A new report commissioned by Global NCAP has revealed that 34,000 Brazilian lives could be saved and 350,000 serious injuries prevented by 2030, if UN vehicle safety regulations were adopted and car manufacturers sought to achieve higher ratings in the Latin NCAP crash test program.

Published on the eve of the 2nd High Level Conference on Road Safety in Brazil, the independent study was conducted by the UK’s Transport Research Laboratory (TRL). The TRL’s findings closely align with the policy recommendations set out by the World Health Organization (WHO) in their recent Global Status Report on Road Safety.

The new study concludes that Brazil “has started to introduce vehicle safety legislation and Latin NCAP is raising awareness about the importance of car safety and creating consumer based competition to motivate improvements”. However, “to help create an automotive market in Brazil that provides adequate levels of safety, further development of the minimum regulatory standards is required.”

Brazil has clearly made road safety a priority, and supporting much needed legislation will enable it to reach its road safety goals even faster. The report identifies clear regulatory priorities for Brazil including “the need to introduce a side impact crashworthiness test and to mandate for Electronic Stability Control (ESC) to be fitted to every new passenger car.”
The report also sets out a timetable for the adoption of these priorities, which “are internationally proven to be cost effective countermeasures that save lives” and that there are clearly “established UN Regulations available to apply now.”

Side impacts are one of the most common collision types which result in car user fatalities and serious injuries. UN Regulation No. 95 on lateral collision protection defines a test procedure and performance requirements for a simulated impact of another car into the side of the tested vehicle at 50 km/h. The test procedure is well understood by the automotive industry and the engineering knowledge and technology is very mature and cost effective to apply, according to the report.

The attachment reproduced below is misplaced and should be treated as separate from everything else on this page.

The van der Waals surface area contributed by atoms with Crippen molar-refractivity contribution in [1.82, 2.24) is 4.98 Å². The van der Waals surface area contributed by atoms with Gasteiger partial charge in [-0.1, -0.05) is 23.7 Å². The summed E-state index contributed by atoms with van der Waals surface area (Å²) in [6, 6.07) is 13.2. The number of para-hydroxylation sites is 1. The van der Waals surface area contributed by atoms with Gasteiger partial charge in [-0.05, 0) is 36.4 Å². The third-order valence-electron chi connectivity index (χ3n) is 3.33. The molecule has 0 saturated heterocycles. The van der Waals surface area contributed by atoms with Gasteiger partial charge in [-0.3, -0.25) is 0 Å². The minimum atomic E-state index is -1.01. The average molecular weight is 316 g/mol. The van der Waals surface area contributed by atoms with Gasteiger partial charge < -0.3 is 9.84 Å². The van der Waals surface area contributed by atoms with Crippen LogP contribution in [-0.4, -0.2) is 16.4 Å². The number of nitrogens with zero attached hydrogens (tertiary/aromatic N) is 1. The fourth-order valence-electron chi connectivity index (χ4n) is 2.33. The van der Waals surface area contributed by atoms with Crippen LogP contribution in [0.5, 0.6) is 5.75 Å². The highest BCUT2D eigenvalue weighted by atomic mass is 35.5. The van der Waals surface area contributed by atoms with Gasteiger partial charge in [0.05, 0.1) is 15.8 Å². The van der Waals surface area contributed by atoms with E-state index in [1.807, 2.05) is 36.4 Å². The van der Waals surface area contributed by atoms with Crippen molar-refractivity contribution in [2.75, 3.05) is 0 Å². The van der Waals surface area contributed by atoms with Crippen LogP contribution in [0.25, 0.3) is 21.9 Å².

Electronic Stability Control (ESC) helps keep a vehicle on course in critical situations such as swerving to avoid an obstacle. It detects understeer or oversteer and counters it by applying the brakes to individual wheels. ESC reduces loss-of-control accidents, such as run-off-road collisions and rollovers, and is known as one of the most effective primary safety systems. It was first introduced on the market in 1995 and became mandatory in the EU in 2011 for new models and in 2014 for all cars.

“We need to establish a level playing field for vehicle safety across the globe. It’s not just Brazil. Currently only 40 countries apply the most important vehicle safety standards, but proven and established UN Regulations exist that could be easily and cost effectively applied today. Ultimately, the longer it takes to mandate these standards globally, the more people will die,” said Richard Cuerden, chief scientist at the UK’s Transport Research Laboratory and the report’s author. “This research is only scratching the surface of what can be done to improve worldwide vehicle safety, both in emerging markets and industrialized regions. Our report also highlights a global need for better and more harmonized data on road traffic fatalities and injuries. By gathering accurate and representative data we can effectively evaluate countermeasures and prioritise prevention measures to help achieve the UN’s global road safety targets.”